We must continue to work together to build IEEE, and for IEEE to build the world we want for ourselves and our children.
We must continue to work together if we are to accomplish all that we are capable of doing. This means several things. We must continue to break down silos. For example, joint committees of the major OUs such as the joint TA/MGA committee on Chapter Support allow us to be more effective. Financial transparency, such as that which will be provided by the NextGen financial system, builds trust and confidence in teamwork. We must work together to provide the personalized experience that people expect today. If we can develop a set pf common goals and align all of our resources toward fulfilling our vision, there is nothing we cannot accomplish.
IEEE Activities and Achievements
I joined IEEE as a sophomore in college, have been an IEEE volunteer for 40 years, and am currently a Life Senior member. As a graduate student I joined Eta Kappa Nu. I am a member of the New Orleans Section and have held every Section office except Treasurer and was a member of the Region 5 Executive Committee for about 20 years. I am a past Region 5 Director and a past IEEE Vice-President for Member & Geographic Activities and served on the IEEE Board of Directors for three years. On the Society side I have been active in a number of conferences including serving as General Vice-Chair of the 1990 International Symposium on Circuits and Systems and as Technical Program Co-Chair of the Communications Society’s 2008 Globecom Conference and of the 2010 PES Transmission & Distribution Conference and Exhibition. I have been a member of the conference committees of five PES T&D Conferences and am currently a member of the local organizing committee for the 2022 Transmission and Distribution Conference in New Orleans.
My original Society was the Circuits and Systems Society, of which I am still a member. Since I have a variety of interests, I am a member of CAS; Power & Energy Society; Computer Society; Communications Society; Industry Applications Society; Solid-State Circuits Society; Broadcast Technology Society; Consumer Electronics Society; Ultrasonics, Ferroelectrics, and Frequency Control Society; and the Society on the Social Implications of Technology. I am also a member of the Life Members and Women in Engineering groups.
Since joining the University of New Orleans Student Branch as a sophomore, I served as the UNO Student Branch Counselor for three years and received the Outstanding Electrical Engineering Teacher Award from the Branch in 1985. I was the Region 5 Student Activities Coordinator for four years. I also served a two year term as a member of the Young Professionals Committee.
I served the New Orleans Section in every office except Treasurer, including three years as Chair, and still attend Section Executive Committee meetings. I received a Third Millenium Medal, in 2007 the Section’s Edward R, Freitag Award and recently received the very first Section Lifetime Achievement Award.
For Region 5 I served as Awards Chair, East Area Chair, Student Activities Coordinator, a member of the Education Committee, Conference Committee Vice-Chair, and Region Director-Elect, Director, and Past Director. I received the Region 5 Outstanding Member Award in 2008.
I served five years on the Member and Geographic Activities Board; two years as Region 5 Director and one year each as V-P-Elect, Vice President and Board Chair, and as Past V-P. I also served on the MGA Nominations & Appointments Committee, the Geographic Unit Operations Support Committee, the Operations Committee, and the Strategic Planning Committee. As V-P for MGA, then Vice-President for Technical Activities Ray Liu and I started the Joint TA/MGA Committee on Section/Chapter Support which continues as the Joint Chapter Support Committee and is seeking to become a standing TA/MGA Committee. I also served on the TA/MGA Ad Hoc Committee for Local Groups.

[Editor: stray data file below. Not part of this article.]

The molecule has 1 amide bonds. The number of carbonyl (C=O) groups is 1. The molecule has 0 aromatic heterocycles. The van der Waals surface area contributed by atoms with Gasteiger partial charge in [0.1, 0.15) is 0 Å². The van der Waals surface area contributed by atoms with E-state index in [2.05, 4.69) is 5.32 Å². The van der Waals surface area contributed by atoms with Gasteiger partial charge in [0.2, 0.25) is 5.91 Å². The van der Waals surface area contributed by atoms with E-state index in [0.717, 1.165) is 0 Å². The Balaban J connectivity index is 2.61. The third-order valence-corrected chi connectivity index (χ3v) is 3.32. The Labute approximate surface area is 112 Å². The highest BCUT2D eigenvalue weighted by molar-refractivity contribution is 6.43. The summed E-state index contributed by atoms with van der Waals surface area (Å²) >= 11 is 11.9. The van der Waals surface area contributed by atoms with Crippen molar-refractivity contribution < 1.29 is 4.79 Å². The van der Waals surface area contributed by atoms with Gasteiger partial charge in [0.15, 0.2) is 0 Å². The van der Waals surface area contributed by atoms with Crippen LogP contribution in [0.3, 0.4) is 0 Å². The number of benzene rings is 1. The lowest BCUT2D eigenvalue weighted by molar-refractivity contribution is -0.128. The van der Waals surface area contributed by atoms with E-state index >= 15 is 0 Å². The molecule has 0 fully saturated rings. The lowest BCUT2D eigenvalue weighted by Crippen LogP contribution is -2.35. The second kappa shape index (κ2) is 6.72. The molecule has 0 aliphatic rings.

I was a member of the IEEE Board of Directors for three years, two as Region Director and one as Vice-President for MGA. I served on the Student Activities Committee for four years; on the Audit Committee for two years, one as Chair; and on the Governance Committee. With Ray Liu, I Co-Chaired the 2019 Ad Hoc Committee on Member Engagement which had three sub-committees working on various aspects of increasing membership and member engagement.
Career: The majority of my career has been in industry, although I did teach for several years as an Assistant Professor at the University of New Orleans and as Adjunct Faculty at UNO and Tulane University. Employers included WWL-AM/FM/TV, Litton Data Systems (twice), and the Naval Research Laboratory. I was also a co-founder of Omni Technologies, Inc., an advanced technology/R&D consulting engineering firm. Our clients included Federal and local government agencies, primarily the Navy and NASA, as well as commercial clients and we usually built the custom instrumentation, SONAR and acoustic, fiber optic and communications systems we designed.
Education: I have a B.S in Physics, a B.S. in Engineering Sciences, and an M.S. in Engineering, all from Louisiana State University in New Orleans (now the University of New Orleans). I also hold a Ph.D. in Electrical Engineering from the University of Illinois at Urbana-Champaign. I am an Eta Kappa Nu member and a registered Professional Engineer and I served on two NCEES committees.
Personal: I am retired from full-time employment, although I occasionally do some consulting. I read extensively in a wide variety of areas, including technology, history, biography, and science fiction. Like most of us, I work around the house and I grow roses. My principal hobby is designing and building custom electronics for my interests, which in particular include high-precision time and frequency sources. I am an Extra class Amateur Radio Operator callsign K5FBG. I also have a General Radiotelephone Operator license (formerly First-Class license) with Ship Radar endorsement and between degrees was a broadcast engineer for WWL-AM/FM/TV in New Orleans. In 2001 I was recognized by the University of New Orleans as an Outstanding Engineering Alumnus. I hold two U.S. Patents and received a NASA Spact Act Award. And I volunteer with IEEE.